She was generally known as "Peggy" because her mother named her after the silent film star Baby Peggy. Peggy was three years old when her father abandoned the family. According to De Carlo's firstborn son, she "only remembered crawling towards his [William's] feet and she never saw him again after he left." When De Carlo was ten (or three, according to a 1982 interview) her mother enrolled her in the June Roper School of the Dance in Vancouver. De Carlo attended Lord Roberts Elementary School, located a block away from her grandparents' home.
De Carlo and her mother made several trips to Los Angeles until 1940, when she was first runner-up to "Miss Venice Beach." She also came in fifth in a 1940s Miss California competition. She was hired by showman Nils Granlund as a dancer at the Florentine Gardens. She had been dancing for Granlund only a short time when she was arrested by immigration officials and deported to Canada. In January 1941, Granlund sent a telegram to immigration officials pledging his sponsorship of De Carlo in the U.S., and affirmed his offer of steady employment, both requirements to reenter the country.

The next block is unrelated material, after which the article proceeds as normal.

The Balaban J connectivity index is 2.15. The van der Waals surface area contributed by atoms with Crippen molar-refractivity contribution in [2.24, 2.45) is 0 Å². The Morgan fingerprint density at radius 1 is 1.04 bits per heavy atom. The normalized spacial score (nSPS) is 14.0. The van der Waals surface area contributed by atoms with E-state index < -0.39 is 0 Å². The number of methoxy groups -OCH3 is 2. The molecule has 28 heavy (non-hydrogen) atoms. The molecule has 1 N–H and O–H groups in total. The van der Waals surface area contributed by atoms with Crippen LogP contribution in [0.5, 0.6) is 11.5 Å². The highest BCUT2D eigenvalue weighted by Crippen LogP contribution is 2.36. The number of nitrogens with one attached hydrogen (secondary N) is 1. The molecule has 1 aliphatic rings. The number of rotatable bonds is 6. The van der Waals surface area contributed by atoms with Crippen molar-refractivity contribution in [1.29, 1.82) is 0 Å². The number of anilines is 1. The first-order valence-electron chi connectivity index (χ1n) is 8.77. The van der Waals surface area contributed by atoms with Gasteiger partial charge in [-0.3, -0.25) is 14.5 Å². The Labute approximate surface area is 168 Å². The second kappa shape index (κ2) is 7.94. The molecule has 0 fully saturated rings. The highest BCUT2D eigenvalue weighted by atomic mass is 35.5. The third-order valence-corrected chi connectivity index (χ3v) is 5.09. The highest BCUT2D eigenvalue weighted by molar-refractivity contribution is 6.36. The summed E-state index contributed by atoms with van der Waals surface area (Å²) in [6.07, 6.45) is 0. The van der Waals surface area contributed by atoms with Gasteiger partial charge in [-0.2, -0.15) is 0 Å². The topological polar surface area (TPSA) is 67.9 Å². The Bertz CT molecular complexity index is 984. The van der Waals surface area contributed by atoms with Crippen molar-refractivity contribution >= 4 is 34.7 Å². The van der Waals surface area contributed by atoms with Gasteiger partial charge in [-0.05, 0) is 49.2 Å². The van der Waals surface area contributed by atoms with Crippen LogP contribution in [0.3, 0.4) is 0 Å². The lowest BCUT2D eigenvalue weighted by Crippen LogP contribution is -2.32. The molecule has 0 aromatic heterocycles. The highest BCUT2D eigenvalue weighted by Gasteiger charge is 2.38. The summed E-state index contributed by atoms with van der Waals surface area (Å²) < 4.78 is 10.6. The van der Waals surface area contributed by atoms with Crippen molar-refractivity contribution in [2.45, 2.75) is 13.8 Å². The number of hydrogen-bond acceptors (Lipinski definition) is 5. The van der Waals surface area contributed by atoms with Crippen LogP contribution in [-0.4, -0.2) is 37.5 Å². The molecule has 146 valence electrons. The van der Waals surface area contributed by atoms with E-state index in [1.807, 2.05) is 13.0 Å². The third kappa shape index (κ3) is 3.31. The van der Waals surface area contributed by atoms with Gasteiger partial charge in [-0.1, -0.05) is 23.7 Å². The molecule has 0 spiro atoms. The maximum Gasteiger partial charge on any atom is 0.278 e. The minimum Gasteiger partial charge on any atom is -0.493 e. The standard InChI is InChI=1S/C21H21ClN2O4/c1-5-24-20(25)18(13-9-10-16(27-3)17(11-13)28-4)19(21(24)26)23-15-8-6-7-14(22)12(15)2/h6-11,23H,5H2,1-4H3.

In May 1941, she appeared in a revue, Hollywood Revels. A critic from the Los Angeles Times reviewed it saying that the "dancing of Yvonne de Carlo is especially notable." She made her radio debut with Edmund Lowe and Victor McLaglen who were performing extracts from a series based on their Flagg-Quint performances. De Carlo wanted to act. At the encouragement of Artie Shaw, who offered to play her wage for a month, she quit the Florentine Gardens, landing a role as a bathing beauty in Harvard, Here I Come (1941) for $25 a day. Other roles were slow to follow, and De Carlo took a job in the chorus line of Earl Carroll.
She mostly struggled in cameo roles during the 1940s, and it wasn't until Universal signed her to a long term contract that she began to make better movies. She received further recognition as an actress when she starred in the British comedies Hotel Sahara (1951) and The Captain's Paradise (1953). Her film career reached its peak when eminent producer-director Cecil B. DeMille cast her as Moses' Midianite wife, Sephora, her most prominent role, in his biblical epic The Ten Commandments (1956), which was immensely successful at the box office. Happy birthday to the actress who is much more than Lily Munster...